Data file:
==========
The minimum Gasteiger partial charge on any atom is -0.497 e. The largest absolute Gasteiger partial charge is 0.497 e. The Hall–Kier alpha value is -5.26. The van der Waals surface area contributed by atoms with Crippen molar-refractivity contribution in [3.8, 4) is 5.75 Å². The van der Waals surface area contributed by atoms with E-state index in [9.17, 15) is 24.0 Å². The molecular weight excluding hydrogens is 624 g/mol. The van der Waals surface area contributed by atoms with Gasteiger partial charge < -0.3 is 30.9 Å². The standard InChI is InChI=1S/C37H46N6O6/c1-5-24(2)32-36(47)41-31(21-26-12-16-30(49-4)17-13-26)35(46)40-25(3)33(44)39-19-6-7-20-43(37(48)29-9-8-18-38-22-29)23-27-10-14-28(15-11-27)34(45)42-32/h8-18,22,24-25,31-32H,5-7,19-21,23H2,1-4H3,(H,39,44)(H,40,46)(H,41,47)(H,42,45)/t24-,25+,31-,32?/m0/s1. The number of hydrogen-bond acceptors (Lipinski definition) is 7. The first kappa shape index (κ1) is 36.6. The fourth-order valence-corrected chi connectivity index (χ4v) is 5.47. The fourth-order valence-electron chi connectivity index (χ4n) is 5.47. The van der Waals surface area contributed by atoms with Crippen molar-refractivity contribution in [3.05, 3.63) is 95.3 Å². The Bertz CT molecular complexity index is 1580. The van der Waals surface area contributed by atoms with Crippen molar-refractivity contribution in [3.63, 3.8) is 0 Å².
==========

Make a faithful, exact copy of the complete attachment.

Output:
The minimum Gasteiger partial charge on any atom is -0.497 e. The largest absolute Gasteiger partial charge is 0.497 e. The Hall–Kier alpha value is -5.26. The van der Waals surface area contributed by atoms with Crippen molar-refractivity contribution in [3.8, 4) is 5.75 Å². The van der Waals surface area contributed by atoms with E-state index in [9.17, 15) is 24.0 Å². The molecular weight excluding hydrogens is 624 g/mol. The van der Waals surface area contributed by atoms with Gasteiger partial charge < -0.3 is 30.9 Å². The standard InChI is InChI=1S/C37H46N6O6/c1-5-24(2)32-36(47)41-31(21-26-12-16-30(49-4)17-13-26)35(46)40-25(3)33(44)39-19-6-7-20-43(37(48)29-9-8-18-38-22-29)23-27-10-14-28(15-11-27)34(45)42-32/h8-18,22,24-25,31-32H,5-7,19-21,23H2,1-4H3,(H,39,44)(H,40,46)(H,41,47)(H,42,45)/t24-,25+,31-,32?/m0/s1. The number of hydrogen-bond acceptors (Lipinski definition) is 7. The first kappa shape index (κ1) is 36.6. The fourth-order valence-corrected chi connectivity index (χ4v) is 5.47. The fourth-order valence-electron chi connectivity index (χ4n) is 5.47. The van der Waals surface area contributed by atoms with Crippen molar-refractivity contribution in [3.05, 3.63) is 95.3 Å². The Bertz CT molecular complexity index is 1580. The van der Waals surface area contributed by atoms with Crippen molar-refractivity contribution in [3.63, 3.8) is 0 Å².